The COVID pandemic is going to have a significant, long-term effect on Panama’s real estate market and no one is talking about it.
New project launches ground to a halt in Panama during the worst of the crisis. Several projects were either shut down or canceled. From our conversations with developers and local companies, it’s clear there are no large residential projects scheduled to start any time soon in Panama City.
The result will inevitably be a supply shortage, as demand remains strong. Sales volume is actually increasing; we are selling more properties post-COVID than we were pre-COVID. As a result, inventory is being absorbed in a much faster rate. We are already seeing a shortage of the best units and prices are going up. In The Ocean Club, for example, coveted two-bedroom apartments are selling for 10% more than before the pandemic.
If we look at the three-to-five-year timeline, we are shifting from a buyer’s market to a seller’s market. Factor the sales trajectory with the lack of new projects and there’s going to come to a point in time when what’s under construction gets delivered and all that’s left is the available inventory.
This is unprecedented for modern Panama City. Pre-pandemic there was a consistent flow of new projects, even when the market slowed. Once the boom started, people just kept building, building, building. It never stopped. This will really be the first time since the big boom when there will be a shortage of inventory for people to buy.
From our discussions with builders, for the foreseeable future, the only projects that will go forward will be from the big, well-established developers with years of experience in the market. They will be able to get construction loans based on their track record. But most of the smaller developers are basically out of the game right now. They are not going to get financing unless they are willing to come in and build with their own money.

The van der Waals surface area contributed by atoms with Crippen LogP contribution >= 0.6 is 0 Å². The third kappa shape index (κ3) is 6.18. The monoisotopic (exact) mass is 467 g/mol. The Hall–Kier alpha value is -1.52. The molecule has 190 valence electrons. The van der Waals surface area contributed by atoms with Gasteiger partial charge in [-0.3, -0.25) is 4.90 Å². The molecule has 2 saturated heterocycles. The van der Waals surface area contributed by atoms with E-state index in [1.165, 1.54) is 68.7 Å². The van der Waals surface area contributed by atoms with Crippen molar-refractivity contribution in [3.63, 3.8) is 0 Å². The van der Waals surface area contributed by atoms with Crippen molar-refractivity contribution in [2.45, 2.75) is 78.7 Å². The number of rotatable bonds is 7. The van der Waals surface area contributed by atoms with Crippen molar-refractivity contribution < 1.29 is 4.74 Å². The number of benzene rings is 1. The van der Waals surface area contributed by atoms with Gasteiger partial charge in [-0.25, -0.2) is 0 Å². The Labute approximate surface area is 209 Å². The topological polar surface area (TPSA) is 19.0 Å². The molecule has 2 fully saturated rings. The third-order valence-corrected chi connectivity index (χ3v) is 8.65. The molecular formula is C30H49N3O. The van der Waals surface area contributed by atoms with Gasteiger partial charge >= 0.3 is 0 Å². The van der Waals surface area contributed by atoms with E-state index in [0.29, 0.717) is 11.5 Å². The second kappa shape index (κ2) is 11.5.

At this point, it’s going to take years for the market to catch up. By the time the developer gets their building permits, arranges loans, and starts the pre-sales, a new project can easily take five years to be delivered.
Most of the under-construction projects that will be delivered in the next year or two are largely sold out. For example, the highly anticipated, two-tower Wanders and Yoo project in downtown Panama City is about 80 percent sold. Ocean House in the Santa Maria Country Club, which is expected to complete by the end of the year, is 85 percent sold. All the projects under construction on Ocean Reef islands are already sold out.
When this next generation of projects is completed, that will be it. There will be a gap before any new construction comes online and the inventory of apartments shrinks. When that happens, and demand continues, the inevitable result is that prices go up.
From the perspective of an experienced real estate analyst, all the factors are in place for a major long-term shift in Panama real estate. We are already seeing buyers recognizing the signs. They are moving now before it is too late.